Backup and Restore
Backing up the filesystem instead of using
It's very important that if you use this, you call the
pg_start_backup() function before and
pg_stop_backup() function after. Doing filesystem backups is not safe otherwise; even a ZFS or FreeBSD snapshot of the filesystem backed up without those function calls will place the database in recovery mode and may lose transactions.
I would avoid doing filesystem backups instead of regular Postgres backups, both for this reason, and because Postgres backup files (especially in the custom format) are extremely versatile in supporting alternate restores. Since they're single files, they're also less hassle to manage.
Backing up one database
-Fc selects the "custom backup format" which gives you more power than raw SQL; see
pg_restore for more details. If you want a vanilla SQL file, you can do this instead:
Backing up the whole cluster
This works behind the scenes by making multiple connections to the server once for each database and executing
pg_dump on it.
Sometimes, you might be tempted to set this up as a cron job, so you want to see the date the backup was taken as part of the filename:
However, please note that this could produce large files on a daily basis. Postgresql has a much better mechanism for regular backups - WAL archives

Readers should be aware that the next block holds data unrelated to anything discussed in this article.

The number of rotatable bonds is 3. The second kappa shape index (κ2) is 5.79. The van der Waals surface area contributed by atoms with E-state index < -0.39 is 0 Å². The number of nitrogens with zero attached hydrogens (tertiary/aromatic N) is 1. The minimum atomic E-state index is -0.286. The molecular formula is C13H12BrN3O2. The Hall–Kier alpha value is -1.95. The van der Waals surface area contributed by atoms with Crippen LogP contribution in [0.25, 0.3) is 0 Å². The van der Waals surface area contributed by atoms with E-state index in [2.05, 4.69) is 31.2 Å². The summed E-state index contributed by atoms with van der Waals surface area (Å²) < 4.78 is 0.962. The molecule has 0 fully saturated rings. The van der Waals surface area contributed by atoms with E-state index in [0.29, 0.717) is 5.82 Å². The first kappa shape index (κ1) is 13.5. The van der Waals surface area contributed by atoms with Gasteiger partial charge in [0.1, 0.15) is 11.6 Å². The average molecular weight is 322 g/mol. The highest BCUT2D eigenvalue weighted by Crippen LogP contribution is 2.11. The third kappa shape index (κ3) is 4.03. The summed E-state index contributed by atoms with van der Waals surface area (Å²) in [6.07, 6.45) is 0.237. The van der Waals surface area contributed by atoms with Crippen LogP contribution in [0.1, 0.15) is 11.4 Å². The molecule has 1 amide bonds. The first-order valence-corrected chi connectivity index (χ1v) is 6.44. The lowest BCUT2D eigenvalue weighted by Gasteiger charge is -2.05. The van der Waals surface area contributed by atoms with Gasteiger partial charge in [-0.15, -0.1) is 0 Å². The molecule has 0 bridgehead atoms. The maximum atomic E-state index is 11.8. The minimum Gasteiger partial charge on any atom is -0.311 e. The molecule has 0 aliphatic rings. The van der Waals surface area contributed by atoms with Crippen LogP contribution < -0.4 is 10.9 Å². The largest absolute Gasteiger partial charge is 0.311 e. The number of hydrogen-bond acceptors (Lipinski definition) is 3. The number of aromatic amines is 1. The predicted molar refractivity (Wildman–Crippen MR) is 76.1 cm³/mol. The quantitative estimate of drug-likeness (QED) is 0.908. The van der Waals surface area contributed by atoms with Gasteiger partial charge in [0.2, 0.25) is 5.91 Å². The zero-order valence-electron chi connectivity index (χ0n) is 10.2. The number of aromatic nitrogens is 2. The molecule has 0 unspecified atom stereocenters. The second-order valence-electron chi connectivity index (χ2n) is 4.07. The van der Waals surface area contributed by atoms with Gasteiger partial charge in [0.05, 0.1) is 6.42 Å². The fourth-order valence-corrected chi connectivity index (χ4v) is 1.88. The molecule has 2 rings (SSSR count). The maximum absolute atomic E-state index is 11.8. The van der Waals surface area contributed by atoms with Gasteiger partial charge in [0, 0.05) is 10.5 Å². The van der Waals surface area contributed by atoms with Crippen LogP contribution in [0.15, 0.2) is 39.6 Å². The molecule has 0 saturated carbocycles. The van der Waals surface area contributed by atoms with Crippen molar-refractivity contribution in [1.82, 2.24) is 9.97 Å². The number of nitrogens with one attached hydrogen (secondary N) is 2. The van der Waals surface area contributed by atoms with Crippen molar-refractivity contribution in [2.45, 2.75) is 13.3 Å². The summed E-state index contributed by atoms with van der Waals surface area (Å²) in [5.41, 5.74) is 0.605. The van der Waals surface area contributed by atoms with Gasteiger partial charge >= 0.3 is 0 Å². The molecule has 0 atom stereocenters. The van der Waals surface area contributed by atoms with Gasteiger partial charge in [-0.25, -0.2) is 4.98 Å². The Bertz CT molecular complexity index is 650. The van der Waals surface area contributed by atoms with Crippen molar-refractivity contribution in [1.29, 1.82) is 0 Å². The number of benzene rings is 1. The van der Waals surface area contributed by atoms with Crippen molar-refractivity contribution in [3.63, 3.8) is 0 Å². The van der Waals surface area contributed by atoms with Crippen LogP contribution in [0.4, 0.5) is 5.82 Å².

The output from pg_dumpall is sufficient to restore to an identically-configured Postgres instance, but the configuration files in
postgresql.conf) are not part of the backup, so you'll have to back them up separately.
To take a filesystem backup, you must use these functions to help ensure that Postgres is in a consistent state while the backup is prepared.
A safer alternative uses
-1 to wrap the restore in a transaction. The
-f specifies the filename rather than using shell redirection.
Custom format files must be restored using
pg_restore with the
-d option to specify the database:
The custom format can also be converted back to SQL:
Usage of the custom format is recommended because you can choose which things to restore and optionally enable parallel processing.
You may need to do a pg_dump followed by a pg_restore if you upgrade from one postgresql release to a newer one.
Using Copy to export
To Copy table to standard o/p
COPY <tablename> TO STDOUT (DELIMITER '|');
To export table user to Standard ouput:
COPY user TO STDOUT (DELIMITER '|');
To Copy table to file
COPY user FROM '/home/user/user_data' WITH DELIMITER '|';
To Copy the output of SQL statement to file
COPY (sql statement) TO '<filename with path>';
COPY (SELECT * FROM user WHERE user_name LIKE 'A%') TO '/home/user/user_data';
To Copy into a compressed file
COPY user TO PROGRAM 'gzip > /home/user/user_data.gz';
Here program gzip is executed to compress user table data.
Using Copy to import
To Copy Data from a CSV file to a table
To insert into table
user from a file named
user_data.csv placed inside
To Copy data from pipe separated file to table
Note: In absence of the option
with delimiter, the default delimiter is comma
To ignore header line while importing file
Use the Header option:
Note: If data is quoted, by default data quoting characters are double quote. If the data is quoted using any other character use the
QUOTE option; however, this option is allowed only when using CSV format.
Using psql to export data
Data can be exported using copy command or by taking use of command line options of psql command.
To Export csv data from table user to csv file:
Here combination of -A and -F does the trick.
-F is to specify delimiter
Switches to unaligned output mode. (The default output mode is otherwise aligned.)